Today we are joining the internet-wide day of action in support of net neutrality. We hope you’ll join as well.
If you’re more of a phone person check out 5Calls.org where you’ll find important phone numbers to call based on your location and a script to use! Make sure you’ve updated your location before you start dialing.
Here’s a bare bones definition of net neutrality from Wikipedia:
Network neutrality is the principle that all Internet traffic should be treated equally. Internet traffic includes all of the different messages, files and data sent over the Internet, including, for example, emails, digital audio files, digital video files, etc. According to Columbia Law School professor Tim Wu, the best way to explain network neutrality is that a public information network will end up being most useful if all content, websites, and platforms (e.g., mobile devices, video game consoles, etc.) are treated equally. A more detailed proposed definition of technical and service network neutrality suggests that service network neutrality is the adherence to the paradigm that operation of a service at a certain layer is not influenced by any data other than the data interpreted at that layer, and in accordance with the protocol specification for that layer.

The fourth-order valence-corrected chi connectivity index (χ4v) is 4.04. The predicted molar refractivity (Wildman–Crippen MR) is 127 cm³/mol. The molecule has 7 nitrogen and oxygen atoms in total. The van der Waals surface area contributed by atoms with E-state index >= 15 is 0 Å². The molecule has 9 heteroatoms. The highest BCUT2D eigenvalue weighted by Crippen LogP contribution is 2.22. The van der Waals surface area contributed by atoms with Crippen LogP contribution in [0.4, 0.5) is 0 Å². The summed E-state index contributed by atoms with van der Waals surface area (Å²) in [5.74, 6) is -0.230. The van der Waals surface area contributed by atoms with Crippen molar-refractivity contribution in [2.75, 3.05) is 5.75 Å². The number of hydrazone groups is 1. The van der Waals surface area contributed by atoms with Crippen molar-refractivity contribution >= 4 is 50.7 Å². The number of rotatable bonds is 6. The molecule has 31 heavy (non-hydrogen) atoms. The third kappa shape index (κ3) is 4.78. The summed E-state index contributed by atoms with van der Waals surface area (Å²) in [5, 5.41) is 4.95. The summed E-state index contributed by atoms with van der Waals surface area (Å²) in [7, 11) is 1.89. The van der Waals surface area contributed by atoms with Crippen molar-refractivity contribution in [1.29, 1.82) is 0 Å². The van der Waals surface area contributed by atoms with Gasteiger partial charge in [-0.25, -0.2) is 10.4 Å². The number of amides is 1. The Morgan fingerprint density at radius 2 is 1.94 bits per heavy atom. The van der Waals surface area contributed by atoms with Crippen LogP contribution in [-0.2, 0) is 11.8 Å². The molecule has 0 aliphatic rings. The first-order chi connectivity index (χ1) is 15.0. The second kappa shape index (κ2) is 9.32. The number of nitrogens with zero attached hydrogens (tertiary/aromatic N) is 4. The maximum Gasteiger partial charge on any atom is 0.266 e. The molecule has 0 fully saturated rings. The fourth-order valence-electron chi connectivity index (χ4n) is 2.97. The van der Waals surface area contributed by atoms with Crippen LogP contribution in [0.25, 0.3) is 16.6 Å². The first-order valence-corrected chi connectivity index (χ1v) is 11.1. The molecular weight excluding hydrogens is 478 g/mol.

You can read more about today’s concern and call to action in Mashable’s article on writing an impactful net neutrality comment, BattleForTheNet.com, DearFCC.org and 5Calls.org.